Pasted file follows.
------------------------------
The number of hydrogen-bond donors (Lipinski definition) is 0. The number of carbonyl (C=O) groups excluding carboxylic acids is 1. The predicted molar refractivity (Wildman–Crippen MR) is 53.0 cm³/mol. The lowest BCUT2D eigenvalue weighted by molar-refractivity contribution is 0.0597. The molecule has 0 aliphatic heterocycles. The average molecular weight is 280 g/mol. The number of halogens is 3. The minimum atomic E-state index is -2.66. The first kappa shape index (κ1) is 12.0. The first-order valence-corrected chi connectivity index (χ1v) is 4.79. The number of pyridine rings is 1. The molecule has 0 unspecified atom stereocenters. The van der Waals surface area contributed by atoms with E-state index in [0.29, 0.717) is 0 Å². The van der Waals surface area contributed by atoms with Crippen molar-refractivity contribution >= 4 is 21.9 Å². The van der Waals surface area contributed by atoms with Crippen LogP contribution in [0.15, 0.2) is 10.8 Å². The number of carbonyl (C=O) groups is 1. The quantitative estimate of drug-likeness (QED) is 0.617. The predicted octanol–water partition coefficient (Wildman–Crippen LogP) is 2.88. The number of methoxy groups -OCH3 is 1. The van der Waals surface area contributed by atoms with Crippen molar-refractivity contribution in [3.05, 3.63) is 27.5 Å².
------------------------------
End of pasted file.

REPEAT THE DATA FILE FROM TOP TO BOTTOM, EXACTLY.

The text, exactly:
The number of hydrogen-bond donors (Lipinski definition) is 0. The number of carbonyl (C=O) groups excluding carboxylic acids is 1. The predicted molar refractivity (Wildman–Crippen MR) is 53.0 cm³/mol. The lowest BCUT2D eigenvalue weighted by molar-refractivity contribution is 0.0597. The molecule has 0 aliphatic heterocycles. The average molecular weight is 280 g/mol. The number of halogens is 3. The minimum atomic E-state index is -2.66. The first kappa shape index (κ1) is 12.0. The first-order valence-corrected chi connectivity index (χ1v) is 4.79. The number of pyridine rings is 1. The molecule has 0 unspecified atom stereocenters. The van der Waals surface area contributed by atoms with E-state index in [0.29, 0.717) is 0 Å². The van der Waals surface area contributed by atoms with Crippen molar-refractivity contribution >= 4 is 21.9 Å². The van der Waals surface area contributed by atoms with Crippen LogP contribution in [0.15, 0.2) is 10.8 Å². The number of carbonyl (C=O) groups is 1. The quantitative estimate of drug-likeness (QED) is 0.617. The predicted octanol–water partition coefficient (Wildman–Crippen LogP) is 2.88. The number of methoxy groups -OCH3 is 1. The van der Waals surface area contributed by atoms with Crippen molar-refractivity contribution in [3.05, 3.63) is 27.5 Å².